“At The Beauty Chef we believe that beauty begins in the belly,” Oates goes on to explain. “Around 70% of the body’s immune system is located in your gut. It’s where we make nutrients, regulate our hormones and our metabolic health, neutralize pathogens and toxins, make neurotransmitters – so our gut health can profoundly affect not just how we look, but also how we feel.” If you aren’t eating a well-balanced, whole-foods-rich diet your skin won’t receive the nutrition it needs to maintain a healthy glow. You’re also more likely to feel tired and lethargic.
The Gut Skin Axis
“What’s interesting is that what influences the health of your gut more than anything else is your gut microbiome, the mini-ecosystem of tens of trillions of microorganisms that live in your digestive tract and you are host to,” Oates says. “Our relationship with them is very important – in fact, it’s possibly the most important relationship you will ever have. These microorganisms are super influential and help regulate your gut, immune, brain, metabolic health, and overall health.”
“When it comes to our skin – more and more research shows the link between your gut and skin inflammation, it’s called the gut-skin axis.” One of the main regulators in this gut-skin connection is how the gut microbiome communicates with the skin. It does this through intricate interactions with the immune system that regulate inflammation in the body. When you have a leaky gut, intestinal bacteria can enter the bloodstream and accumulate in the skin disrupting the skin’s microbiome. “Interestingly most skin issues, including acne, rosacea, autoimmune skin issues like psoriasis, and eczema are all fuelled by inflammation. Studies show that people with acne and rosacea are ten times more likely to have gut issues.”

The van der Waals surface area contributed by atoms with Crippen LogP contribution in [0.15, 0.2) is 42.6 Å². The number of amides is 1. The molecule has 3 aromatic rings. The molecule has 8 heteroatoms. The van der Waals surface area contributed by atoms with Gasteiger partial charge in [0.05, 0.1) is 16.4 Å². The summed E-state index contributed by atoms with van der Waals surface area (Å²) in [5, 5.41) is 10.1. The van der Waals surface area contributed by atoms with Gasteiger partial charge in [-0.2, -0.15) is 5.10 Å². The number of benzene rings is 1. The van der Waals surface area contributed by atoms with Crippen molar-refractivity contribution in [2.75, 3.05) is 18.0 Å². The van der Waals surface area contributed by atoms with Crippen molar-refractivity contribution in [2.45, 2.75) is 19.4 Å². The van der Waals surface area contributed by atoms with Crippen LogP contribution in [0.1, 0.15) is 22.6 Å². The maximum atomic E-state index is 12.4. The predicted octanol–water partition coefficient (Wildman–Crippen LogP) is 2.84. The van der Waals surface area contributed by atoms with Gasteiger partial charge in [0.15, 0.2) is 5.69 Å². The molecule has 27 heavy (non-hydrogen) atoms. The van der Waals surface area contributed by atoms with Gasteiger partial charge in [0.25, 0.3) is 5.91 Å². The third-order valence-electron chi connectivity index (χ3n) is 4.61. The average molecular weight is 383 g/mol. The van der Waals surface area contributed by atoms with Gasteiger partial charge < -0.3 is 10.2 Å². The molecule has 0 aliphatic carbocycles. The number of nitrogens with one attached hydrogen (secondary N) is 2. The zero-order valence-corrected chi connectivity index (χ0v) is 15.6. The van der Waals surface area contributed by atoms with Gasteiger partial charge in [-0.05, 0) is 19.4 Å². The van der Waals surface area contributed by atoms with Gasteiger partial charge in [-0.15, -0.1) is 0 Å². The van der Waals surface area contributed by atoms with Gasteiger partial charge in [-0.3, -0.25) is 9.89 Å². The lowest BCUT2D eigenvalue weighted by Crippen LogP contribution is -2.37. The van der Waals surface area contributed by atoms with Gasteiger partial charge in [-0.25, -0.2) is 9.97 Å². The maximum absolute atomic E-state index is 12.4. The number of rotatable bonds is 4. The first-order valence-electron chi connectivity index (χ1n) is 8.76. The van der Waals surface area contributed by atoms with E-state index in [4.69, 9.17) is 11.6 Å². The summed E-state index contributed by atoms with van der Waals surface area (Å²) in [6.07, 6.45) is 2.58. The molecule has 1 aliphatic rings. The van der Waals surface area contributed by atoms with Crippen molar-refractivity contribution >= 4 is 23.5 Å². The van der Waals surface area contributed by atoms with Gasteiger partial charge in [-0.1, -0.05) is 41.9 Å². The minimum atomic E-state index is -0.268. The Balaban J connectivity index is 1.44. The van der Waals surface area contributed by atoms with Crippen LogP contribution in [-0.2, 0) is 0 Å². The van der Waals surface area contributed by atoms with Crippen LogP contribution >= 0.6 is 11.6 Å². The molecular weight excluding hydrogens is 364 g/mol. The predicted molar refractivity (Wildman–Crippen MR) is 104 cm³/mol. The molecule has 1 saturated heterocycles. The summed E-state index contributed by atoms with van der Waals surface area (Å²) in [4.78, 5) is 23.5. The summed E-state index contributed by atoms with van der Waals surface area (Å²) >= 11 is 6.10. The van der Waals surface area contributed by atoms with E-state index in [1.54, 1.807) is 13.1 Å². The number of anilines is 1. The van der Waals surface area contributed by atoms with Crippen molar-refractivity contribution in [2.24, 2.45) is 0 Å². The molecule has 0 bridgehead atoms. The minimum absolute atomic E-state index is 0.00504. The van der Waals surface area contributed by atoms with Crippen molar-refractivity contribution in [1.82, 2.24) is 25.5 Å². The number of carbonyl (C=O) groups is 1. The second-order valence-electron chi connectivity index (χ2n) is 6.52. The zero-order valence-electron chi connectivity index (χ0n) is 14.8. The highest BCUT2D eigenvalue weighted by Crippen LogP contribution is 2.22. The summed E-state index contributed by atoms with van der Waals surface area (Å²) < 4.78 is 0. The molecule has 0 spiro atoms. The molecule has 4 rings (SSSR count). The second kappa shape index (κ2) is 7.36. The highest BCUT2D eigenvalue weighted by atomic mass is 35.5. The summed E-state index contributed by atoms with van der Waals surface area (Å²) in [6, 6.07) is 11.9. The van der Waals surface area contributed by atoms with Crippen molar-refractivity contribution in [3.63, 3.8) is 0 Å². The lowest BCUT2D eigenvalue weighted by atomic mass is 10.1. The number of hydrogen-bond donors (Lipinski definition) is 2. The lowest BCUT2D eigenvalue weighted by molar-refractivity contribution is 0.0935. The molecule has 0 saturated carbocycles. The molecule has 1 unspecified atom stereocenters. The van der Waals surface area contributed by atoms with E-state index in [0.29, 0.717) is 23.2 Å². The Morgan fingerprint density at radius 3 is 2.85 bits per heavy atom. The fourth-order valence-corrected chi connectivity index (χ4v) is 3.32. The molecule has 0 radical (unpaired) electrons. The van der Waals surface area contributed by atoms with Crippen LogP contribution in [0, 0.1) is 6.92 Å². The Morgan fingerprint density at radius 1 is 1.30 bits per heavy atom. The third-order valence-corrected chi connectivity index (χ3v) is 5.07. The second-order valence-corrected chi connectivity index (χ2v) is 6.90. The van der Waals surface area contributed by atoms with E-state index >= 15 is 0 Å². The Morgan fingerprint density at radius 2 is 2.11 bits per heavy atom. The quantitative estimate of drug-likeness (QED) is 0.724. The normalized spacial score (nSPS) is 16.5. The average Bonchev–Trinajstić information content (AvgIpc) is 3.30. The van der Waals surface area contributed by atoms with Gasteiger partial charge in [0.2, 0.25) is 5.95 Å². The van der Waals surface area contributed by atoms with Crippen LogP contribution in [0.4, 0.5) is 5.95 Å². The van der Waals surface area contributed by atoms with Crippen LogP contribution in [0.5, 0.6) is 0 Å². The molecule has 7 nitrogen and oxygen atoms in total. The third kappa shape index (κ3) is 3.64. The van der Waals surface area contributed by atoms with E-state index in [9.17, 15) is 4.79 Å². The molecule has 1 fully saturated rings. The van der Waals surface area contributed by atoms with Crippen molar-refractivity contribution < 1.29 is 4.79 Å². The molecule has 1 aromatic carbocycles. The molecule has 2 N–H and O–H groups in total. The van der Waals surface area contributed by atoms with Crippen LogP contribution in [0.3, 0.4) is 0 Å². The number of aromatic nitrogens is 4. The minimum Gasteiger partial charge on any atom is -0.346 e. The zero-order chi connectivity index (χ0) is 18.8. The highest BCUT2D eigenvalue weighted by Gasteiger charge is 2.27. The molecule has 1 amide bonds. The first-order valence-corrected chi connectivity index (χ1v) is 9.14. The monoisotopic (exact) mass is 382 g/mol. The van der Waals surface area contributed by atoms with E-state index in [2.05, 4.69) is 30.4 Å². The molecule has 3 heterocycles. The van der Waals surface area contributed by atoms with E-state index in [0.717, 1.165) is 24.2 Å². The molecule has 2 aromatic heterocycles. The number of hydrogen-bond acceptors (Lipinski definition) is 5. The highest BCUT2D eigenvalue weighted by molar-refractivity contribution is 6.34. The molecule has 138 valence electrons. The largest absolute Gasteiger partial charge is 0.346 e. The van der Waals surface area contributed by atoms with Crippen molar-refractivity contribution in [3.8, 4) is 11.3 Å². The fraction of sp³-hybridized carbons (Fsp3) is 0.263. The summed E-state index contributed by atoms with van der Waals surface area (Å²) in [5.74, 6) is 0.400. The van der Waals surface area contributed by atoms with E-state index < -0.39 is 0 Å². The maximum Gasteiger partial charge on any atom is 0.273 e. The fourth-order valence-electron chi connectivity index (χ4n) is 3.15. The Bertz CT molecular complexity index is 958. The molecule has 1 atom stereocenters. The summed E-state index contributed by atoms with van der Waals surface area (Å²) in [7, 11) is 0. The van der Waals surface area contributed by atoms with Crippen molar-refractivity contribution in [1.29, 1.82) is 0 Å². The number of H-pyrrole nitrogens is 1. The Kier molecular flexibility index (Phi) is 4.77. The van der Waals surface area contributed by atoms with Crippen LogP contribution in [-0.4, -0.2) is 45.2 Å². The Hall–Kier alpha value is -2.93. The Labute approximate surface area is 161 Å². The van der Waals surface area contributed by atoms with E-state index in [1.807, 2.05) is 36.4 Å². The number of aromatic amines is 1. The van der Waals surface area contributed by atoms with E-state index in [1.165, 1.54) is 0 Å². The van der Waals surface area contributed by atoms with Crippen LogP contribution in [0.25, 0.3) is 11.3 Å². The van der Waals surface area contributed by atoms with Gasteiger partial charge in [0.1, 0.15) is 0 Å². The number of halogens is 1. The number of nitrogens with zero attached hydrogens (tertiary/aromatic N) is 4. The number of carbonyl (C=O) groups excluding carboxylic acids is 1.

Signs of premature aging can also be caused by gut issues. As we age we naturally start to produce less collagen- an important protein in our skin that keeps it looking plump and youthful. We also experience changes to our gut as we age that can trigger low-grade inflammation, a phenomenon that’s sometimes called “inflammaging”. While we can’t stop aging from happening completely (and do we really even want to?), we can encourage healthier microbial diversity to slow down the effects of inflammaging. Skin deep in this case isn’t just a superficiality. Proactively reducing inflammation through food and supplementations can ward off wrinkles, but it’s also key in preventing the development of many chronic diseases.